Friday, March 02, 2007

NCAA Tournament Challenge: Sign Up!

Last year, the 10,000-plus "Daily Quickie Readers" group of ESPN.com's Tournament Challenge was the single-largest NCAA Tournament bracket office pool in the country. Rallying that many people was the column's greatest moment. I don't expect 10,000 entries this year, but it would be cool to get as many of the old gang back together for this year's edition. Use this link to sign up, and spread the word: The epic "Daily Quickie Readers" group is back. (BTW: You get up to 5 entries, so there's no excuse not to Join in!)

24 comments:

Brian in Oxford said...

Wow....4th place already.

And of course, all scores are needlessly multiplied by 10. Really....wouldn't 1/2/4/8/16/32 be just as easy as 10/20/40/80/160/320?

CMFost said...

So Dan the questions is other then bragging rights what does the winner get?

Jason said...

Oh, I'm so in on this.

futurelegendvinceyoung said...

All of you are going down. I finished a perfect 16 for 16 the first day and even got name recognition in the Quickie. This year I am not going to pull an American Pie and blow my load early.

Jason said...

This year I'm going to do something very stupid with my bracket like I do every year...my favorites being taking Syracuse out in the 1st round the year they won it all and, of course, picking Kansas to win it all last year.

Brian in Oxford said...

One year I picked 3 Big East teams in the final four. UConn, Villanova, and Georgetown in 1996. So who makes it? Syracuse. The hideous John Wallace team.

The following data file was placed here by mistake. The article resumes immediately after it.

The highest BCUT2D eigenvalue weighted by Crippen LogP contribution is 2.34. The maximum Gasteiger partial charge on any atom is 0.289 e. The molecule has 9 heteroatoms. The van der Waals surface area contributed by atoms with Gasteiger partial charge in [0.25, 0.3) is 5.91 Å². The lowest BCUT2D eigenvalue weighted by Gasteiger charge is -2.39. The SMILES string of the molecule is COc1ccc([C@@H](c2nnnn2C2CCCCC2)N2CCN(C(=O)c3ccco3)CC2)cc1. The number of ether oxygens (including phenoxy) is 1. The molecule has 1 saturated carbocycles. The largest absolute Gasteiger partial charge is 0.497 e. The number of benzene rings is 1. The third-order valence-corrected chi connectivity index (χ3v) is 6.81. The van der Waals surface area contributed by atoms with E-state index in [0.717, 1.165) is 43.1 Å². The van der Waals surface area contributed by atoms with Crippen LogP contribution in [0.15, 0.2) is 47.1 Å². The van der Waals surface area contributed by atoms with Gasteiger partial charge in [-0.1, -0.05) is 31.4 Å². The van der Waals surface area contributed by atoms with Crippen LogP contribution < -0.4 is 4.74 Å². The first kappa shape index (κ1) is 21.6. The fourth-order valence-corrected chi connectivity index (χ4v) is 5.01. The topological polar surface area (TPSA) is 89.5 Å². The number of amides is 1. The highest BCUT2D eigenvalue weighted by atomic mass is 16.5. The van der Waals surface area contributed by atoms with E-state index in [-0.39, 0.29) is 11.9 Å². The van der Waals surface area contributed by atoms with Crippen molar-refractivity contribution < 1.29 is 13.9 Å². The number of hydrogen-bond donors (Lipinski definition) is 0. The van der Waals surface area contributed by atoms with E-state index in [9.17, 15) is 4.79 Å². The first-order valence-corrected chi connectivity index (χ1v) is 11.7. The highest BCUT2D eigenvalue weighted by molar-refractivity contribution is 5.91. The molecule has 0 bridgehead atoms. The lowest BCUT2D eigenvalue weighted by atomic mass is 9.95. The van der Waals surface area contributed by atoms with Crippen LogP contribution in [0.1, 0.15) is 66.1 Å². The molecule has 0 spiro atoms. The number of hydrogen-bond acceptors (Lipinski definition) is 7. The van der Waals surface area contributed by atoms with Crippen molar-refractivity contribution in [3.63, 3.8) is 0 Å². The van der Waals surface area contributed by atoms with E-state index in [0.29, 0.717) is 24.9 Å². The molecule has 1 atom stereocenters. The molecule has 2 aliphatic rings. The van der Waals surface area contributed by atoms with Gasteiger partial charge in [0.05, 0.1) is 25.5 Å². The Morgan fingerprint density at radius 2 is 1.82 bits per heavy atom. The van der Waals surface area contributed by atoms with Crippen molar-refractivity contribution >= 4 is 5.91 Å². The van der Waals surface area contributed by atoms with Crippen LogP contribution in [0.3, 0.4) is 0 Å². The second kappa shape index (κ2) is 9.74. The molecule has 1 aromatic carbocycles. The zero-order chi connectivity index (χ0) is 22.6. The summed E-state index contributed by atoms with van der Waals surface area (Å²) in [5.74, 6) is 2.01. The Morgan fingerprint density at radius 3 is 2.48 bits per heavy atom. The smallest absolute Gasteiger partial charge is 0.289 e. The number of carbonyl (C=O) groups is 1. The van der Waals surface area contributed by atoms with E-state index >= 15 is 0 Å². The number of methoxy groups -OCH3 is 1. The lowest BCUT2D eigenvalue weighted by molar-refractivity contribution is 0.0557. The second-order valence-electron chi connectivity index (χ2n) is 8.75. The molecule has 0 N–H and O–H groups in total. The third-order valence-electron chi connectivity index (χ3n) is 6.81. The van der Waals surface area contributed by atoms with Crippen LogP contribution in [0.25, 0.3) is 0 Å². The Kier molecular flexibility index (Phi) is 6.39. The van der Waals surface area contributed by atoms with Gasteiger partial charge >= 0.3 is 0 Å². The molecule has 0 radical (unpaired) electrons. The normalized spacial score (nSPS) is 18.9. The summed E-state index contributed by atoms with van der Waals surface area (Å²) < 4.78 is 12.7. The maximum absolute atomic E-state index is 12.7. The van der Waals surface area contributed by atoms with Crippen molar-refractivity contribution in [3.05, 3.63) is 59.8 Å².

GuyInTheCorner said...

flvy-

Are you L. Oakman? M. Erickson? M. Hooten? A. Martin? M. Schiller? Or S. Desai?

futurelegendvinceyoung said...

L.Oakman. I had my One Shining Moment last year.

RevScottDeMangeMD said...

The only year I've won a pool was UCLA's 1995 victory. I won over like 500 people. It's was exactly like this one, meaning if you get all 4, or even 3 final-4 teams, you pretty much are guarenteed a top 10 finish and in the money.

The next couple of years...not so much. ie: South Carolina in the final 4 one year and elite 8 the next...nothing like losing as a #2 and #3 seed back to back years!

Todd Ching said...

If anyone's office secretary who knows nothing about College Basketball joins, I predict that they're going to win.

Jason said...

My girlfriend is the defending champion of my pool on Facebook. She's never watched a full game of basketball on any level, including high school.

Brian in Oxford said...

That never works. We used to rope all the secretaries in for $5. Usually by midway of day 1, one was hopelessly in last place. Then by the elite 8 they were all eliminated, but not so badly as to keep them not wanting to play in subsequent years. The winner was always somebody who knew *something*.

ryan from boston,ma said...

I'm in on this,I want to defend my place of being in the top 25 again.

RevScottDeMangeMD said...

Yeah...you definitely have to know something. If not, they will either 1.) write it out with no upsets or 2.) have a teams like duke, north carolina, ucla, and dayton in the final 4 just b/c they are the only teams they know.*

*this is what my girlfriend did one year and she came in last place.

jhawkjjm said...

I'm in! Hopefully my 'Hawks won't blow my bracket up the first day again like they have the last two years.

I once had a bracket that had 30 of the first 32 (Friday night). By Sunday I had only 4 teams left, including now final four teams.

Is talking about Brackets the same as talking about your fantasy team?

futurelegendvinceyoung said...